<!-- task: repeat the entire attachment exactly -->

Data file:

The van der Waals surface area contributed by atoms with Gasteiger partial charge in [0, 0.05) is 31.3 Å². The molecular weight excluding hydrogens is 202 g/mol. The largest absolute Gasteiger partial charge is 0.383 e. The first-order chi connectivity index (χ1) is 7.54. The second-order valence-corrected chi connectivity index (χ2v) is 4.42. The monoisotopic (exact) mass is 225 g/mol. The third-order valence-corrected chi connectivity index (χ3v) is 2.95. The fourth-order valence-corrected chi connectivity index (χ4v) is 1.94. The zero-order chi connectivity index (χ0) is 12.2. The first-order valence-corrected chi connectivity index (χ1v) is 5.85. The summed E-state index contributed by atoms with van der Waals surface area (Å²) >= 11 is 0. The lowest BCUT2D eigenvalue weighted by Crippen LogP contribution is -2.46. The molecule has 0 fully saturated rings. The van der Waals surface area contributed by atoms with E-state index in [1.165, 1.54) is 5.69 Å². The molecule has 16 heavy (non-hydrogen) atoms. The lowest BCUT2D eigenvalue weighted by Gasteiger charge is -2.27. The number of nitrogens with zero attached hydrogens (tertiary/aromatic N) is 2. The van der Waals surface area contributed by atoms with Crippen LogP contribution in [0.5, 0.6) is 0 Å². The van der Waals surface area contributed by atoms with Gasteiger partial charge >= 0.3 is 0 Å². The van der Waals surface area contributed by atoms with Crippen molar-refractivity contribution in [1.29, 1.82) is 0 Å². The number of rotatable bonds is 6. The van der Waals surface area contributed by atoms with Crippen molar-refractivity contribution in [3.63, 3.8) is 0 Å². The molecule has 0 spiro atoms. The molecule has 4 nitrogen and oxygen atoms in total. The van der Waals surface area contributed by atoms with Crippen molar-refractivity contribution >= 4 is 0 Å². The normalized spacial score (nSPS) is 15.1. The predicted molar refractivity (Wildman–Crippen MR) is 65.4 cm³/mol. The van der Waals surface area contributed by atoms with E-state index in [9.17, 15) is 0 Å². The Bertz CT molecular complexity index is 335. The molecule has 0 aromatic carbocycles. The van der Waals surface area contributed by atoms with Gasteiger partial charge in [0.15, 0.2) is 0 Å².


The van der Waals surface area contributed by atoms with Gasteiger partial charge in [0, 0.05) is 31.3 Å². The molecular weight excluding hydrogens is 202 g/mol. The largest absolute Gasteiger partial charge is 0.383 e. The first-order chi connectivity index (χ1) is 7.54. The second-order valence-corrected chi connectivity index (χ2v) is 4.42. The monoisotopic (exact) mass is 225 g/mol. The third-order valence-corrected chi connectivity index (χ3v) is 2.95. The fourth-order valence-corrected chi connectivity index (χ4v) is 1.94. The zero-order chi connectivity index (χ0) is 12.2. The first-order valence-corrected chi connectivity index (χ1v) is 5.85. The summed E-state index contributed by atoms with van der Waals surface area (Å²) >= 11 is 0. The lowest BCUT2D eigenvalue weighted by Crippen LogP contribution is -2.46. The molecule has 0 fully saturated rings. The van der Waals surface area contributed by atoms with E-state index in [1.165, 1.54) is 5.69 Å². The molecule has 16 heavy (non-hydrogen) atoms. The lowest BCUT2D eigenvalue weighted by Gasteiger charge is -2.27. The number of nitrogens with zero attached hydrogens (tertiary/aromatic N) is 2. The van der Waals surface area contributed by atoms with Crippen LogP contribution in [0.5, 0.6) is 0 Å². The van der Waals surface area contributed by atoms with Gasteiger partial charge >= 0.3 is 0 Å². The van der Waals surface area contributed by atoms with Crippen molar-refractivity contribution in [1.29, 1.82) is 0 Å². The number of rotatable bonds is 6. The van der Waals surface area contributed by atoms with Crippen molar-refractivity contribution in [3.63, 3.8) is 0 Å². The molecule has 0 spiro atoms. The molecule has 4 nitrogen and oxygen atoms in total. The van der Waals surface area contributed by atoms with Crippen molar-refractivity contribution >= 4 is 0 Å². The normalized spacial score (nSPS) is 15.1. The predicted molar refractivity (Wildman–Crippen MR) is 65.4 cm³/mol. The van der Waals surface area contributed by atoms with E-state index in [9.17, 15) is 0 Å². The Bertz CT molecular complexity index is 335. The molecule has 0 aromatic carbocycles. The van der Waals surface area contributed by atoms with Gasteiger partial charge in [0.15, 0.2) is 0 Å².